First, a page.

• Heart-shaped diamond – this one is a very good shape for an eye – clean diamond search. As well as the previous shape, VS 2 and SI 1 scale are the ones to choose for a heart-shaped eye – clean diamond! This heart-shaped diamond hides inclusions very well. 
  • Oval cut, Marquise, Pear-shaped cut, and Radiant cut – these diamond shapes are also very good at hiding inclusions! If you are looking for one of these forms, but eye – clean, you should check if they are on a scale under marks SI 1 and SI 2 (slightly included)
  • Baguette, Emerald cut – these are shapes in which it is easier to notice inclusions, to avoid them choose VS 2 (very slightly included) option. 

If you are interested in knowing all the shapes of diamonds, and details about each one, check out our article on this topic here

Imperfections Or “Inclusions”

What exactly are inclusions? Which inclusions are the worst and which are acceptable? Here’s everything you need to know about inclusions:

As we have already mentioned, inclusions are normal, natural, that is, an integral part of most diamonds. When cutting, grinding and finishing, they are often brought to the lowest acceptable number, as long as possible, unless the inclusion is in the middle of the diamond, in a place that cannot be cut. 

Of course, the worst are those inclusions that you can see with the naked eye! These are the ones you should avoid, always. Inclusions such as big, dark, black spots, easily visible and everywhere on a diamond.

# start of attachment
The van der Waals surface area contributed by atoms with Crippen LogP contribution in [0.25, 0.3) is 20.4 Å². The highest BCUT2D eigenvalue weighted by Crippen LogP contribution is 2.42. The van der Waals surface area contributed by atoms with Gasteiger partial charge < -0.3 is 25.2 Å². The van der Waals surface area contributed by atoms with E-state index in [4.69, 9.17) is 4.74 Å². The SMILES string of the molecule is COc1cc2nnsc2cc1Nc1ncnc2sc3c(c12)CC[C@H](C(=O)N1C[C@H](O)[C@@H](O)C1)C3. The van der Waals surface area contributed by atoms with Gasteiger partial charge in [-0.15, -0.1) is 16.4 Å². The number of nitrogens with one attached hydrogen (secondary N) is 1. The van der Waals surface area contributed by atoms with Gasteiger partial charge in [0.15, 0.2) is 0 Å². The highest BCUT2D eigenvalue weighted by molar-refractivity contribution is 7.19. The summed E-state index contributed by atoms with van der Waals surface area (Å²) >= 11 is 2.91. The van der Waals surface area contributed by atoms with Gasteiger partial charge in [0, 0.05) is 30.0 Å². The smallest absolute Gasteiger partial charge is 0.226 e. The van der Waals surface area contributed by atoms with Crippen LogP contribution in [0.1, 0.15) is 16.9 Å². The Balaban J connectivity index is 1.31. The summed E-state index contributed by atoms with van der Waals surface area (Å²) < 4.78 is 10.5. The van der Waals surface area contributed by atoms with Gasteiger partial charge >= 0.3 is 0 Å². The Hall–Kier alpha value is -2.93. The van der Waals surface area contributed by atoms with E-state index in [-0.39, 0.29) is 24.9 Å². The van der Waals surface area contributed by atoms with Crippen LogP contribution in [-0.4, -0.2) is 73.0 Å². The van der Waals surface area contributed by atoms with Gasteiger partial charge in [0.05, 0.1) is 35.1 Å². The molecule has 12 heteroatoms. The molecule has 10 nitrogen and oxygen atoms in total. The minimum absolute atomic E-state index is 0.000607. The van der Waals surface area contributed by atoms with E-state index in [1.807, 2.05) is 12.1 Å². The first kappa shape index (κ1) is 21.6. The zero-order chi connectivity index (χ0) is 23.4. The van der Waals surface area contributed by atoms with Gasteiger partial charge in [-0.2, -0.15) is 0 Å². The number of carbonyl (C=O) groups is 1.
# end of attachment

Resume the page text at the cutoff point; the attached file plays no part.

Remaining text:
The ones we have already mentioned, inclusions that are not visible to the naked eye but with a magnifying glass that magnifies 10 times, should certainly be accepted and they must not affect our choice of diamond.

Here are some familiar types of inclusions to understand what exactly it represents and how important or unimportant they are when choosing a diamond.

  • Cloud – cloud is a group of small pinpoints that are joined together and that affect the appearance of the diamond in terms of contributing to haze, turbidity. Cloudy diamond is one that has a lot of clouds. 
  • Cavity – cracks or fissures in the diamond are cavities. The problem with them arises if due to the type of mineral contained in the diamond, they appear in color, then they can be more easily visible even to the naked eye!
  • Graining – due to irregular crystal growth, inclusions we call graining occur, they are in the form of colored or white lines which also give the diamond a haze.
  • Feather – small cracks that form in the appearance of feathers, deservedly got this name. There are feathers that are barely visible and there are those that are very visible, what a feather does to a diamond is that it looks white instead of transparent.

Related Read: Can You Remove Inclusions From a Diamond?